Popular Science Monthly/Volume 43/October 1893/The Progress of Psychology

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FOUR hundred years ago it was possible for Columbus to discover a new world. The circle of the earth is long since complete, but in the presence of each man is an unexplored world—his own mind. There is no mental geography describing the contents of the mind, still less is there a mental mechanics demonstrating necessary relations of thought. Yet the mind is the beginning and the end of science. Physical science is possible because the mind observes and arranges, and physical science has worth because it satisfies mental needs. The mind being thus the center from which we start and to which we return, there is reason for wonder that we know so little concerning it. Each of the physical and biological sciences includes a large mass of facts admitted by all students, and many theories which by general consent are accepted as working hypotheses. In psychology, on the other hand, there seems to be no common ground continually increasing. The text-books contain speculations which are unverifiable, and often have little to do with psychology. They include descriptions of things which no one could understand from the description, but which every one understands without it. There are often anecdotes, which belong to the nursery. Then, in more recent times, we find accounts of the eye and brain, which are sometimes good physiology, but which seldom increase our knowledge of sensation and thought. It may be added that in the popular mind psychology consists largely of ghosts and mesmeric exhibitions.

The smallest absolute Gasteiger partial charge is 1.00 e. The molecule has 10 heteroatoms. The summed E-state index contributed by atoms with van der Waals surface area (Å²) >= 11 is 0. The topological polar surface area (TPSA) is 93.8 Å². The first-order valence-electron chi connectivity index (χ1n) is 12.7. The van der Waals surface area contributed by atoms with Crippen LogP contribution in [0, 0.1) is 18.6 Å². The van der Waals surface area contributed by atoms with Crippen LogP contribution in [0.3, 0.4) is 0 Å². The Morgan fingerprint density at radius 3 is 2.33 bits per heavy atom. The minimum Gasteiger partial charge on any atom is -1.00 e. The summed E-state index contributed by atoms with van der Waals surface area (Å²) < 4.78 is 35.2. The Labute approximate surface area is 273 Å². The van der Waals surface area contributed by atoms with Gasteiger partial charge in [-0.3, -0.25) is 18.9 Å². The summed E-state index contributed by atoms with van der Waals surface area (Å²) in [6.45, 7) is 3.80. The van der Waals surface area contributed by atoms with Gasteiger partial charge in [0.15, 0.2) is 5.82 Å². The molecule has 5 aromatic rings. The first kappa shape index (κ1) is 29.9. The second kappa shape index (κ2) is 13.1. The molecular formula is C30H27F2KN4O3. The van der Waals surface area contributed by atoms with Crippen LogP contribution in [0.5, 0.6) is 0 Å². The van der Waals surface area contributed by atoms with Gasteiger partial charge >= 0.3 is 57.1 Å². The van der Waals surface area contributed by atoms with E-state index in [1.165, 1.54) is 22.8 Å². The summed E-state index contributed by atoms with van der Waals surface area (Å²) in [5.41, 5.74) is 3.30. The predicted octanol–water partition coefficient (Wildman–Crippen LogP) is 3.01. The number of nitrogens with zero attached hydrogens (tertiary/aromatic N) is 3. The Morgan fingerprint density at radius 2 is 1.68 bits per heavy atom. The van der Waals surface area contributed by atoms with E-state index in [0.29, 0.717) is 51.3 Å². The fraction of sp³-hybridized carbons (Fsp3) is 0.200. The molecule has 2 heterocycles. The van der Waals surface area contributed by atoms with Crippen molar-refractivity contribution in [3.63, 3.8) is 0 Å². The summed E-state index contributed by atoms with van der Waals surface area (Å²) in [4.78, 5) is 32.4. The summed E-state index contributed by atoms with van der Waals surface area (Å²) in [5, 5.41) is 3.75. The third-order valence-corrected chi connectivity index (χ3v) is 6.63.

But in the midst of confusion there are signs of order. Psychologies are now written which do not range at large through metaphysics, logic, ethics, and aesthetics, or, if they do, the writers at least know where they are wandering. Description and analysis become of greater value as introspection is more careful and words are more exactly defined. When works on physics, physiology, and pathology are sifted, there is found to be a considerable remnant which belongs to psychology. Even "telepathy" and hypnotism contribute their modest quota of facts. Comparative zoölogy, anthropology, philology, history, and art discover interrelations with psychology. Lastly, the attempt has recently been made to apply the methods of natural science, and even the measurements of exact science, in the study of the mind.

The backwardness of psychology is not indeed surprising. Certain material needs must be satisfied before there is time for self-observation. Even the lower animals are concerned with the changes of day and night and the return of summer and winter, with the growth of plants on which they feed and the habits of beasts which prey upon them. Astronomy, physical geography, botany, and zoölogy have their first foundation in remote, prehuman times. When the savage appears, he needs must attend to the external world, whereas self-observation would profit him but little. If his life depend on killing a bird with a stone, he must know the habits of the bird, and even something of the course of projectiles. Should he stop to consider the relation between sensation and movement, he would not survive to tell his thought. Even nowadays, when every one must have exact knowledge of some part, however small, of the material world, there are but few who have time to study their mental life, which indeed goes on none the better for being watched.